Bollywood Babies: Age 18 to 36

months. 11:30 to noon at West Windsor Branch Library. Experi- ence the fun of Bollywood dance. Instructor Sunita Raj has over 12 years professional dance experi- ence and a degree in early child- hood education. Children learn simple Bollywood dance moves. No registration requires.

Princeton HealthCare’s Introduc- tion to Babysitting: Ages 12 to

15. 4:30 to 5:30 p.m. at West Windsor Branch Library. Topics include safety, dealing with behavioral problems, age chal- lenges and building your busi- ness. Bring a stuffed animal for practice. Registration required.

THURSDAY MAY 10

Excel I: 6 to 7 p.m. at West Windsor Branch Library. Learn the basics of Excel through making a sam- ple spreadsheet. Formatting, using the autofill feature, using formulas and making simple charts are covered in this class. To sign up, visit the reference desk or call (609) 275-8901. Excel II: 7 to 8 p.m. at West Windsor Branch Library. Learn how to

change chart colors and back- grounds. Also learn how to down- load Excel compatible spread- sheets from the Internet, filter spreadsheets, add conditional formatting to spreadsheets and create a pivot table. To sign up, visit the reference desk or call (609) 275-8901. PowerPoint: 3 to 4 p.m. at West Windsor Branch Library. Learn basics of making presentations, including basic slides, creating slideshows, adding animations and clipart, and transitions between slides. To sign up, visit the reference desk or call (609)

275-8901.

Picture Books & Craft: Ages 3 to 5.

10:30 to 11 a.m. at West Windsor Branch Library. Stories followed by a craft. DIY Art: Ages 6 to 11. 4:15 to 5 p.m. at West Windsor Branch Library. Various materials provided. Par- ents are not to be in the room with the art project, but must remain in the library. No registra- tion required.

American Sign Language Class:

Ages 6 and older. 4:15 to 5 p.m. at West Windsor Branch Library. Introductory class. Learn to sign colors and make simple sen- tences. Online registration required.

West Windsor Township Environ- mental Commission meeting: 8

p.m. For more information or agenda, visit www.westwind- sornj.org.

more information or agenda, visit www.westwind- sornj.org. FRIDAY MAY 11 Friday Film Series : 7:30 p.m.

FRIDAY MAY 11

Friday Film Series: 7:30 p.m. at

West Windsor Arts Center, 952 Alexander Road. Watch “Duck Season.” Guest speaker is Carlos Gutierrez. Cost is $7 general, $6 members. For more information call (609) 716-1931.

English Conversation Class for

ESL Students: 1:15 to 2:30 p.m. Join reference librarian Richard Peterson for informal discussion of language, culture and daily liv- ing. Skills stressed are pronuncia- tion, accent, vocabulary and flu- ency, as well as how to navigate everyday interaction with others. At least some capacity to under- stand English required. Register online. Sing & Play: All ages. 10:30 to 11 a.m. at West Windsor Branch Library. Sing-along program with guitar and CD music. Action songs and finger plays encourage audience participation. Kids Yoga: Ages 4 to 6. 9:45 to 10:30 a.m. and 1:30 to 2:15 p.m. at West Windsor Branch Library. Bring yoga mat and water bottle. Registration required.

SATURDAY MAY 12

GroWW Mother’s Day Plant Sale:

10 a.m. to 2 p.m. at Community Park Waterworks, 193 Princeton- Hightstown Road. Fundraiser for the arts. For more information call (609) 716-1931.

Word: 10 to 11:30 a.m. at West Wind- sor Branch Library. Tour through Microsoft Word 2007 and 2010 toolbars. Learn how to change font styles, bullet or number paragraphs, set margins, insert graphics and more. To sign up, visit the reference desk or call (609) 275-8901.

Bharat Natyam Workshop: Ages 6

and older. 10:30 to 11:30 a.m. at West Windsor Branch Library. Indian classical dance workshop. Kinnari Hundiwala will instruct. She has 20 years experience. Class is meant for beginners and held weekly; regular attendance recommended. Registration required.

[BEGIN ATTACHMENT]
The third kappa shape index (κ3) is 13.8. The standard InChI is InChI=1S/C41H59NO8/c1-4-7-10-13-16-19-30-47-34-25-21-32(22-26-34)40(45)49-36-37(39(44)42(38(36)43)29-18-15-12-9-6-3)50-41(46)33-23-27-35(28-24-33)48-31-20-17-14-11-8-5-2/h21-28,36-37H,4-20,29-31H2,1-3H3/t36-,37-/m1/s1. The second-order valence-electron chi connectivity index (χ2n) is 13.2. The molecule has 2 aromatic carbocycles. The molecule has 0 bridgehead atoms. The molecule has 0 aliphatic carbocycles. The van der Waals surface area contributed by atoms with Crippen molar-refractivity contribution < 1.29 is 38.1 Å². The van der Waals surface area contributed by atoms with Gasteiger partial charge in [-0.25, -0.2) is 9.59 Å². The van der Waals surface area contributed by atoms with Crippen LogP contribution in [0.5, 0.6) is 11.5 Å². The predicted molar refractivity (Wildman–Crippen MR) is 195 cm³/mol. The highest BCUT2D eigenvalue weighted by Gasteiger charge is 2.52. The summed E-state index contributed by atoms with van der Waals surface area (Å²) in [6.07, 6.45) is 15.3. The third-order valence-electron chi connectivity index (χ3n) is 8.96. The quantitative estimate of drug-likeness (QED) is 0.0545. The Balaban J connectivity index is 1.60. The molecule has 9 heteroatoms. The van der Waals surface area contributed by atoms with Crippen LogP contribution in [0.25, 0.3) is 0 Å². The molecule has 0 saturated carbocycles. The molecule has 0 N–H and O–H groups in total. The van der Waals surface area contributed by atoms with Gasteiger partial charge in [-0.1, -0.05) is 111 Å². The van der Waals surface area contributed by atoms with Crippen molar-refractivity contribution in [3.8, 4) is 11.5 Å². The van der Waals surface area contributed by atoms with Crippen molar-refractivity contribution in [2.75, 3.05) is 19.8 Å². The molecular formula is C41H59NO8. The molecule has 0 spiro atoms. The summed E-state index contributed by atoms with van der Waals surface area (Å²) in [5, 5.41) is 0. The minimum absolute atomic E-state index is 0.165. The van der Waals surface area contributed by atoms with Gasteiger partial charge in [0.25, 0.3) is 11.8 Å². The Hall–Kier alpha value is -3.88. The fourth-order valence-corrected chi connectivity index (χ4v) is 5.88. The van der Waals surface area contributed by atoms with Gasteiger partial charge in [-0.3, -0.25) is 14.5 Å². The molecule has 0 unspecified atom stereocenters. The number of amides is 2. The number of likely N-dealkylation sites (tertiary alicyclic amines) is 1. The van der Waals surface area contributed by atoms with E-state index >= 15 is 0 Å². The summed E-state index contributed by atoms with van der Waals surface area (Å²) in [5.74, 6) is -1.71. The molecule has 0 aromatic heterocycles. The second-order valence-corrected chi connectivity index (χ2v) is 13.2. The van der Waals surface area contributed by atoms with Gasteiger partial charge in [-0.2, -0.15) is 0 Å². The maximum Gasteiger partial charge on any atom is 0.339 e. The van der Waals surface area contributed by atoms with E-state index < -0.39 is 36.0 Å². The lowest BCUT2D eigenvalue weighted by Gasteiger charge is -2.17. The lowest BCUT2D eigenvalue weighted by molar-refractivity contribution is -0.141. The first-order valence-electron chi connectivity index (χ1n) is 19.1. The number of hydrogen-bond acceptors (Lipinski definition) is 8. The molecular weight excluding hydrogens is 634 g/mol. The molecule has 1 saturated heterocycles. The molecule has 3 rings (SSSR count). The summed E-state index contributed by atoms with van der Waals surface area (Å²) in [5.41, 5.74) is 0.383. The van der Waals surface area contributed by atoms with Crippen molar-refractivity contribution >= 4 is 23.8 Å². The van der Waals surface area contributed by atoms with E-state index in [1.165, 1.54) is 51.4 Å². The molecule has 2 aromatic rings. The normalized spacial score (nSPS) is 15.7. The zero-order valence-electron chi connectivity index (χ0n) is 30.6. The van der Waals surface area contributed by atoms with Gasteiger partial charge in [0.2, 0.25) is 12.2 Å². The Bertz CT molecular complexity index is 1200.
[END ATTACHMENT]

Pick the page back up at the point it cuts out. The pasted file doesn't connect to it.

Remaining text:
Hindi Class & Craft: Ages 5 and old-

er. 12 to 12:30 p.m. at West Wind- sor Branch Library. No knowledge of Hindi necessary, but regular attendance encouraged. Ms. Gita teaches an integrated and struc- tured approach covering practi- cal day-to-day conversation, grammar, speaking, listening, reading and writing. Stories and craft are included.

Tamil Language Class: Ages 5 and

older. 3 to 4 p.m. at West Windsor Branch Library. Learn basics of Tamil language. Bring a notebook and pencil. No registration required.

Problem

Solvers: Grades two

through five. 10:30 a.m. to noon at West Windsor Branch Library. Come together with children of the same age to have fun solving logic puzzles. No registration

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required.

Mini Masters Problem Solvers:

Ages 8 to 10 with a guardian. 10:30 to 11:30 a.m. at West Wind- sor Branch Library. Join for a pro- ram teaching kids 21st century skills in a fun and exciting way outside of the classroom. Chil- dren will develop important skills needed to become successful. Registration required.

SUNDAY MAY 13

Celebrate Mother’s Day: 3 p.m. at

West Windsor Arts Center, 952 Alexander Road. Dance, music, treats and more. Cost is $12 gen- eral, $10 members and $6 chil- dren. Children under 2 are free. For more information call (609)

716-1931.

Mother’s Day Story Time: 1:30 to

2:30 p.m. at West Windsor Branch Library. Loving stories and tissue- paper flower craft. All ages. Par- ent/guardian participation required.

MONDAY MAY 14

New Jersey Writers Society meet-

ing: 6:30 to 8 p.m. at West Wind- sor Branch Library. All are wel- come to attend and enjoy chal- lenges of becoming better writ- ers, defeating writer’s block and perfecting the craft. No registra- tion required. Books & Babies: Age birth to 2. 10:30 to 11 a.m. at West Windsor Branch Library. A program of songs, rhymes, movement and simple stories designed to intro- duce babies to the library. Each child must be accompanied by an adult. No registration required. Alphabet Hour: Ages 4 to 6. 6 to 7 p.m. at West Windsor Branch Library. Join Ms. Lisa for an hour of fun and get to know the alpha- bet. Every week children will focus on one letter. Hear stories featuring this letter, sing songs and do a letter-related craft. Reg- istration required.

West Windsor Township Council

meeting: 7 p.m. For more infor-

visit

mation

or

agenda,

www.westwindsornj.org.

West Windsor Township Board of Health meeting: 7 p.m. For more

information

www.westwindsornj.org.

or

agenda,

visit

TUESDAY MAY 15

Plant a Library Garden: Ages 4 to

11. 4:15 to 5:15 p.m. at West Wind- sor Branch Library. Discuss importance of local organic gar- dening. Plant various vegetables. Take turns digging soil and plant- ing tomatoes, peppers, cucum- bers, zucchini and flowers. Wear clothes that can get dirty. No reg- istration required.